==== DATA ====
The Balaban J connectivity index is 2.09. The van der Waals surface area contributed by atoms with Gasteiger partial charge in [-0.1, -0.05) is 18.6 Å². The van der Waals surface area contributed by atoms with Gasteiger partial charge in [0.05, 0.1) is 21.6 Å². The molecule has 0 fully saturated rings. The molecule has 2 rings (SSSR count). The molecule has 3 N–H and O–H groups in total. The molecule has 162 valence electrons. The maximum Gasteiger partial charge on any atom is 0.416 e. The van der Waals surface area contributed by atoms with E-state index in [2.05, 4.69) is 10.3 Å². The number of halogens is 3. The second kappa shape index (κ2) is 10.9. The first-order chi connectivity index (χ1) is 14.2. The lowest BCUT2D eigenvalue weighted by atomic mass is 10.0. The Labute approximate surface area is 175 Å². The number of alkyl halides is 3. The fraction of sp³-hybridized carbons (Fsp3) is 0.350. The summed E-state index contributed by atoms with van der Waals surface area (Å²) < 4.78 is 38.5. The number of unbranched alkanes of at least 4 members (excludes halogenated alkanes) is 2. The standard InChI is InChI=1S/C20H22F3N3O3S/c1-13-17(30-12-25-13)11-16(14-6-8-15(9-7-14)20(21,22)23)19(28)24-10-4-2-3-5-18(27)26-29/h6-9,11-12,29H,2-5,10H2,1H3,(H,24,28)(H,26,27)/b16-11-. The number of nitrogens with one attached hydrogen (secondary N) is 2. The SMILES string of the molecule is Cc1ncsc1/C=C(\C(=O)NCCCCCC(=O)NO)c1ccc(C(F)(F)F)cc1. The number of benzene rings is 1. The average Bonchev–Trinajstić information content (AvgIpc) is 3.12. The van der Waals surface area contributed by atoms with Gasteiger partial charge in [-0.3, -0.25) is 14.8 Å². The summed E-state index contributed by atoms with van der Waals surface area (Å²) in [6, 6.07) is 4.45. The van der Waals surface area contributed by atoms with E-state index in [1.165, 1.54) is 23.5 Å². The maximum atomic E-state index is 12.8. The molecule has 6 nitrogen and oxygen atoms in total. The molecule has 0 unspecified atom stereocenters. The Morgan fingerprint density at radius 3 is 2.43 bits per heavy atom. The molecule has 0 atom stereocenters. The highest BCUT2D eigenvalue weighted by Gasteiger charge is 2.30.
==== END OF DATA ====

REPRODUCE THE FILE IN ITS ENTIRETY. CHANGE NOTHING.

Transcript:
The Balaban J connectivity index is 2.09. The van der Waals surface area contributed by atoms with Gasteiger partial charge in [-0.1, -0.05) is 18.6 Å². The van der Waals surface area contributed by atoms with Gasteiger partial charge in [0.05, 0.1) is 21.6 Å². The molecule has 0 fully saturated rings. The molecule has 2 rings (SSSR count). The molecule has 3 N–H and O–H groups in total. The molecule has 162 valence electrons. The maximum Gasteiger partial charge on any atom is 0.416 e. The van der Waals surface area contributed by atoms with E-state index in [2.05, 4.69) is 10.3 Å². The number of halogens is 3. The second kappa shape index (κ2) is 10.9. The first-order chi connectivity index (χ1) is 14.2. The lowest BCUT2D eigenvalue weighted by atomic mass is 10.0. The Labute approximate surface area is 175 Å². The number of alkyl halides is 3. The fraction of sp³-hybridized carbons (Fsp3) is 0.350. The summed E-state index contributed by atoms with van der Waals surface area (Å²) < 4.78 is 38.5. The number of unbranched alkanes of at least 4 members (excludes halogenated alkanes) is 2. The standard InChI is InChI=1S/C20H22F3N3O3S/c1-13-17(30-12-25-13)11-16(14-6-8-15(9-7-14)20(21,22)23)19(28)24-10-4-2-3-5-18(27)26-29/h6-9,11-12,29H,2-5,10H2,1H3,(H,24,28)(H,26,27)/b16-11-. The number of nitrogens with one attached hydrogen (secondary N) is 2. The SMILES string of the molecule is Cc1ncsc1/C=C(\C(=O)NCCCCCC(=O)NO)c1ccc(C(F)(F)F)cc1. The number of benzene rings is 1. The average Bonchev–Trinajstić information content (AvgIpc) is 3.12. The van der Waals surface area contributed by atoms with Gasteiger partial charge in [-0.3, -0.25) is 14.8 Å². The summed E-state index contributed by atoms with van der Waals surface area (Å²) in [6, 6.07) is 4.45. The van der Waals surface area contributed by atoms with E-state index in [1.165, 1.54) is 23.5 Å². The maximum atomic E-state index is 12.8. The molecule has 6 nitrogen and oxygen atoms in total. The molecule has 0 unspecified atom stereocenters. The Morgan fingerprint density at radius 3 is 2.43 bits per heavy atom. The molecule has 0 atom stereocenters. The highest BCUT2D eigenvalue weighted by Gasteiger charge is 2.30.